Hegel's Phenomenology of Spirit
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Hegel's Phenomenology of Spirit : Not Missing the Trees for the Forest

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In most commentaries on Hegel's Phenomenology, the emphasis has been on presenting the totality as a chain of phenomenological developments leading up inexorably to the final chapter on "absolute knowledge." In other words, the mission of the commentator has been to make sure that the reader does not miss the forest for the trees, as the saying goes-getting so wrapped up in individual moments that he or she misses the all-important dialectical movement of the work.
The present work is a reflection on some of the "trees" that are of interest in their own right, and keys to the ongoing appreciation of this classical work-for example, why language (die Sprache) performs an indispensable function in Hegel's concept of phenomenological development; how the groundbreaking theme of intersubjectivity emerges in this work; why character-types like Hegel's "Unhappy Consciousness" and "Knight of Virtue" have a contemporary relevance; what influence the Phenomenology had on Kierkegaard; why what appear to be mere summaries and recapitulations in the Phenomenology are much more than that; why the literary aspects of this philosophical work should not be overlooked; and why Hegel's "absolute knowledge" is not absolute in any of the usual senses of the word.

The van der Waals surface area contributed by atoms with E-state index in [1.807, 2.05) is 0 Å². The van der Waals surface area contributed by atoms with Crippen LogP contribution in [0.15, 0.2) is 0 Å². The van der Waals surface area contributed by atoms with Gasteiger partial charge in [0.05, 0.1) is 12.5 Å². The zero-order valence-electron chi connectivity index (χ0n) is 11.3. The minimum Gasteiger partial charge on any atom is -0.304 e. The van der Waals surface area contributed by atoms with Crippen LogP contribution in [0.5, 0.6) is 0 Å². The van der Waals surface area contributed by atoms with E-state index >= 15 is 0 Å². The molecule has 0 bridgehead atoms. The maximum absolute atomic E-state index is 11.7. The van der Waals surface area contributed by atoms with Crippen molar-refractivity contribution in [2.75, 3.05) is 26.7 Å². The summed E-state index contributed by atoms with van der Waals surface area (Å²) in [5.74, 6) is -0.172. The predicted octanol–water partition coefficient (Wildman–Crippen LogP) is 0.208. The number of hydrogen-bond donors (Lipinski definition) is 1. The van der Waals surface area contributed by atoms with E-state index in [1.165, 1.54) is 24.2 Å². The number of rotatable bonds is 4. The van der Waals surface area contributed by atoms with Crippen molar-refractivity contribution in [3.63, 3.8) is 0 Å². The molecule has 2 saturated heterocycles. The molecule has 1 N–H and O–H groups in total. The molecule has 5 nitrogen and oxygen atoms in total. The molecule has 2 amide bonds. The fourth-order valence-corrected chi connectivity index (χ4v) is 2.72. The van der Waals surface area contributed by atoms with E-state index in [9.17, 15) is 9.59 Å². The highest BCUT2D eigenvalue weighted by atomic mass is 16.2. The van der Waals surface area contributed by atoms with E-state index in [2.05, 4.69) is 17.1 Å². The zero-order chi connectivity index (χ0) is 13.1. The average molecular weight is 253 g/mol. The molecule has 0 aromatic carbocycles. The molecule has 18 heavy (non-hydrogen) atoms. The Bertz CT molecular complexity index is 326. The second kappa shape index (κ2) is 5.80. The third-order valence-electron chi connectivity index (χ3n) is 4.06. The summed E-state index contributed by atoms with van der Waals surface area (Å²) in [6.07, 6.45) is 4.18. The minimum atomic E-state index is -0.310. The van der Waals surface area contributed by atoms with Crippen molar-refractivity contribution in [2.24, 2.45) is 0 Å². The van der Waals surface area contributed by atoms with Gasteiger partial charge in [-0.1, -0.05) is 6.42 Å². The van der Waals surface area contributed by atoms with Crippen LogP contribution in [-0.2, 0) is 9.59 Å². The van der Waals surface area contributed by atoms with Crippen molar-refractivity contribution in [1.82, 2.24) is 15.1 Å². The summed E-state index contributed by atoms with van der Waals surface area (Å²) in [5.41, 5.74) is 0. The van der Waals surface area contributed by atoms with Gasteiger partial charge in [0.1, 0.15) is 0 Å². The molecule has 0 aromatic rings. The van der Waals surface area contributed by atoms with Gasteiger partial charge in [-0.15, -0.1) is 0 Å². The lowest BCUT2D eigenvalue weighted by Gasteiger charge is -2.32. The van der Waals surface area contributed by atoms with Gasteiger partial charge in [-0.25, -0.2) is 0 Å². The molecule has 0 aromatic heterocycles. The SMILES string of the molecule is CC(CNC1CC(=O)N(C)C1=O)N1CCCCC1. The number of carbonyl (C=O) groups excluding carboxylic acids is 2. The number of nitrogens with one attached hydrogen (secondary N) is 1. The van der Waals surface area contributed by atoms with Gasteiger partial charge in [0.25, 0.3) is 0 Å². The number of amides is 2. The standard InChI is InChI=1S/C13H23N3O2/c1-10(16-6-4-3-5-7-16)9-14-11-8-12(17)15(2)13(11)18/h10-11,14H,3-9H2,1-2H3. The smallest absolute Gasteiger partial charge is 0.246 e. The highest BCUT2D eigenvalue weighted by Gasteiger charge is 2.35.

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Product details

  • Hardback | 133 pages
  • 158 x 232 x 14mm | 322.05g
  • Lanham, MD, United States
  • English
  • 0739125850
  • 9780739125854
  • 1,824,202

Table of contents

Chapter 1 Preface Chapter 2 1. The Phenomenon of Language in Hegel's Phenomenology Chapter 3 2. Character Types in the Phenomenology Chapter 4 3. Phenomenological Themes Chapter 5 4. Kierkegaard and the Phenomenology Chapter 6 5. Hegel's Unsystematic Systematization Chapter 7 6. The Phenomenology and Literature Chapter 8 7. "Absolute Knowledge" and the History of Modern Philosophy
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Review quote

Hegel's Phenomenology of Spirit: Not Missing the Trees for the Forest is the work of a well-known Hegel scholar who has already published many books on Hegel. [Kainz's] approach allows us to see the figures in Hegel's Phenomenology not only as steps towards the Absolute, but also as subjective positions in the sense of Melanie Klein and thus of psychoanalysis. Not only people interested in Hegel, but also people interested in understanding the psychic structure of regularly appearing characters will find in this work a goldmine. -- Wilfried Ver Eecke, Georgetown University Kainz provides an entertaining study of the ideas of one of the nineteenth century's most influential philosophers. Book News, Inc., August 2008 Howard Kainz, the most important specialist and commentator of Hegel's Phenomenology of Spirit, presents here in clear English not only all of Hegel's central concepts in that pivotal book of 1807, but also their dialectical evolvement out of self-negating contradictions within thought and reality in a way that discloses their objective truth. Virtually all concepts within the Phenomenology and hence within the modern objective scientific and cultural world come to life in this book: from the cause of the Zerissenheit, the distraughtfulness of the modern world and its apprehension, to the emergence of a new, subjectively seated and hence relative morality, together with the necessarily inadequate spirit of tolerance, to the reconciliation of the daseienden Geist, the existent spirit, which is God appearing in and through externalized forms as reconciled self- and other-recognition and affirmation. -- Rolf Ahlers, the Sage Colleges
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About Howard P. Kainz

Howard P. Kainz is professor of philosophy at Marquette University.
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